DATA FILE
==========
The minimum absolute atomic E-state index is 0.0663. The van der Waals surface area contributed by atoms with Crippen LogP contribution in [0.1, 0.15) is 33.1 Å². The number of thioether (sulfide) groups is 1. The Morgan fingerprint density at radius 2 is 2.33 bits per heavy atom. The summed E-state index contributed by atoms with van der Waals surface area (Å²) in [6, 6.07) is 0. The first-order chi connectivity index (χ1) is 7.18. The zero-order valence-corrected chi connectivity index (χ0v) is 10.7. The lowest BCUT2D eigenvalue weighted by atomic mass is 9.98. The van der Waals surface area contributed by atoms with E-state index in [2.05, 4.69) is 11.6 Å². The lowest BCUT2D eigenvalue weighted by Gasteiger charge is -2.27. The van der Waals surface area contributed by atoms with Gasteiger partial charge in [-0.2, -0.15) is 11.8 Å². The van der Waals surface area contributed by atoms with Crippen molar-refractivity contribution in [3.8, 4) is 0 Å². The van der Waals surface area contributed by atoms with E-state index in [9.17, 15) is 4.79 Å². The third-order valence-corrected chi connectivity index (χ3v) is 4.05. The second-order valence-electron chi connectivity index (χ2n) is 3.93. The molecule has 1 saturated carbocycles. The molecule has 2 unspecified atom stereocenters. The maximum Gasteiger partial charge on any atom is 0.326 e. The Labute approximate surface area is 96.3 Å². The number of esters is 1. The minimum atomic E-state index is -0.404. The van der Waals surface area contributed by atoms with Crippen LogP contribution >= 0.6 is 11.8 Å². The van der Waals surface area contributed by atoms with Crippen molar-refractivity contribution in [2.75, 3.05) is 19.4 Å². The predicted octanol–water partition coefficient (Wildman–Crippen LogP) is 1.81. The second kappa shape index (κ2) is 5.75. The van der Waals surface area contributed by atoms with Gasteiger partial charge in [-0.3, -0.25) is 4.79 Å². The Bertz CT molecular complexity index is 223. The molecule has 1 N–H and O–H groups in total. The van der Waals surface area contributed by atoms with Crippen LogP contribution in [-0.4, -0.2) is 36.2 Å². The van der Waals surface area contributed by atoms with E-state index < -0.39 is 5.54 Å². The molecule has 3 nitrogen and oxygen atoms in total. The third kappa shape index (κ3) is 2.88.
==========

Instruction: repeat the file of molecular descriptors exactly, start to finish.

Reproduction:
The minimum absolute atomic E-state index is 0.0663. The van der Waals surface area contributed by atoms with Crippen LogP contribution in [0.1, 0.15) is 33.1 Å². The number of thioether (sulfide) groups is 1. The Morgan fingerprint density at radius 2 is 2.33 bits per heavy atom. The summed E-state index contributed by atoms with van der Waals surface area (Å²) in [6, 6.07) is 0. The first-order chi connectivity index (χ1) is 7.18. The zero-order valence-corrected chi connectivity index (χ0v) is 10.7. The lowest BCUT2D eigenvalue weighted by atomic mass is 9.98. The van der Waals surface area contributed by atoms with E-state index in [2.05, 4.69) is 11.6 Å². The lowest BCUT2D eigenvalue weighted by Gasteiger charge is -2.27. The van der Waals surface area contributed by atoms with Gasteiger partial charge in [-0.2, -0.15) is 11.8 Å². The van der Waals surface area contributed by atoms with Crippen molar-refractivity contribution in [3.8, 4) is 0 Å². The van der Waals surface area contributed by atoms with E-state index in [9.17, 15) is 4.79 Å². The third-order valence-corrected chi connectivity index (χ3v) is 4.05. The second-order valence-electron chi connectivity index (χ2n) is 3.93. The molecule has 1 saturated carbocycles. The molecule has 2 unspecified atom stereocenters. The maximum Gasteiger partial charge on any atom is 0.326 e. The Labute approximate surface area is 96.3 Å². The number of esters is 1. The minimum atomic E-state index is -0.404. The van der Waals surface area contributed by atoms with Crippen LogP contribution >= 0.6 is 11.8 Å². The van der Waals surface area contributed by atoms with Crippen molar-refractivity contribution in [2.75, 3.05) is 19.4 Å². The predicted octanol–water partition coefficient (Wildman–Crippen LogP) is 1.81. The second kappa shape index (κ2) is 5.75. The van der Waals surface area contributed by atoms with Gasteiger partial charge in [-0.3, -0.25) is 4.79 Å². The Bertz CT molecular complexity index is 223. The molecule has 1 N–H and O–H groups in total. The van der Waals surface area contributed by atoms with Crippen LogP contribution in [-0.4, -0.2) is 36.2 Å². The van der Waals surface area contributed by atoms with E-state index < -0.39 is 5.54 Å². The molecule has 3 nitrogen and oxygen atoms in total. The third kappa shape index (κ3) is 2.88.